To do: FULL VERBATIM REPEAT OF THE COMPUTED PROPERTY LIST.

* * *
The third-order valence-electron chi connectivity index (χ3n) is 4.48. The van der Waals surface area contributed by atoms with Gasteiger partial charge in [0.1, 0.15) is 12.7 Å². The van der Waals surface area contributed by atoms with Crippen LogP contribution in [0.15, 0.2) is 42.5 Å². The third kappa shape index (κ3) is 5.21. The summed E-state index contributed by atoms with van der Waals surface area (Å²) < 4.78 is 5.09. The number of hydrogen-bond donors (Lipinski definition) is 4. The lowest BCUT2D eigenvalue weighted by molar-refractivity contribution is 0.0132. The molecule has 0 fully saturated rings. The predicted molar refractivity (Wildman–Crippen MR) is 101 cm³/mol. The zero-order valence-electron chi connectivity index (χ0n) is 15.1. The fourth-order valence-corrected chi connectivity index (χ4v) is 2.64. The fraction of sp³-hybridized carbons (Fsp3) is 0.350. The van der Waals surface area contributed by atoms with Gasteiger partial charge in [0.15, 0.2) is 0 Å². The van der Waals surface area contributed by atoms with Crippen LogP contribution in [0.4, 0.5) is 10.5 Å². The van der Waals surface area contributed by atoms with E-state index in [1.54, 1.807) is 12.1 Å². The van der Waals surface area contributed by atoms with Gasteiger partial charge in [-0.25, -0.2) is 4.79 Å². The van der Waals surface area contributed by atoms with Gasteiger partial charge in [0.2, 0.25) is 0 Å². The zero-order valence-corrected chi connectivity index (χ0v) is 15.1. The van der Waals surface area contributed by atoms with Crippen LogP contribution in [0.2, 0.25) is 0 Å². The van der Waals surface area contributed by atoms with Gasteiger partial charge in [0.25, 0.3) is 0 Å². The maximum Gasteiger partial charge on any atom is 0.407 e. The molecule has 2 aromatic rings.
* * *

The third-order valence-electron chi connectivity index (χ3n) is 4.48. The van der Waals surface area contributed by atoms with Gasteiger partial charge in [0.1, 0.15) is 12.7 Å². The van der Waals surface area contributed by atoms with Crippen LogP contribution in [0.15, 0.2) is 42.5 Å². The third kappa shape index (κ3) is 5.21. The summed E-state index contributed by atoms with van der Waals surface area (Å²) < 4.78 is 5.09. The number of hydrogen-bond donors (Lipinski definition) is 4. The lowest BCUT2D eigenvalue weighted by molar-refractivity contribution is 0.0132. The molecule has 0 fully saturated rings. The predicted molar refractivity (Wildman–Crippen MR) is 101 cm³/mol. The zero-order valence-electron chi connectivity index (χ0n) is 15.1. The fourth-order valence-corrected chi connectivity index (χ4v) is 2.64. The fraction of sp³-hybridized carbons (Fsp3) is 0.350. The van der Waals surface area contributed by atoms with Gasteiger partial charge in [0.15, 0.2) is 0 Å². The van der Waals surface area contributed by atoms with Crippen LogP contribution in [0.4, 0.5) is 10.5 Å². The van der Waals surface area contributed by atoms with E-state index in [1.54, 1.807) is 12.1 Å². The van der Waals surface area contributed by atoms with Gasteiger partial charge in [-0.25, -0.2) is 4.79 Å². The van der Waals surface area contributed by atoms with Gasteiger partial charge in [0.2, 0.25) is 0 Å². The zero-order valence-corrected chi connectivity index (χ0v) is 15.1. The van der Waals surface area contributed by atoms with Crippen LogP contribution in [0.2, 0.25) is 0 Å². The van der Waals surface area contributed by atoms with Gasteiger partial charge in [0.25, 0.3) is 0 Å². The maximum Gasteiger partial charge on any atom is 0.407 e. The molecule has 2 aromatic rings.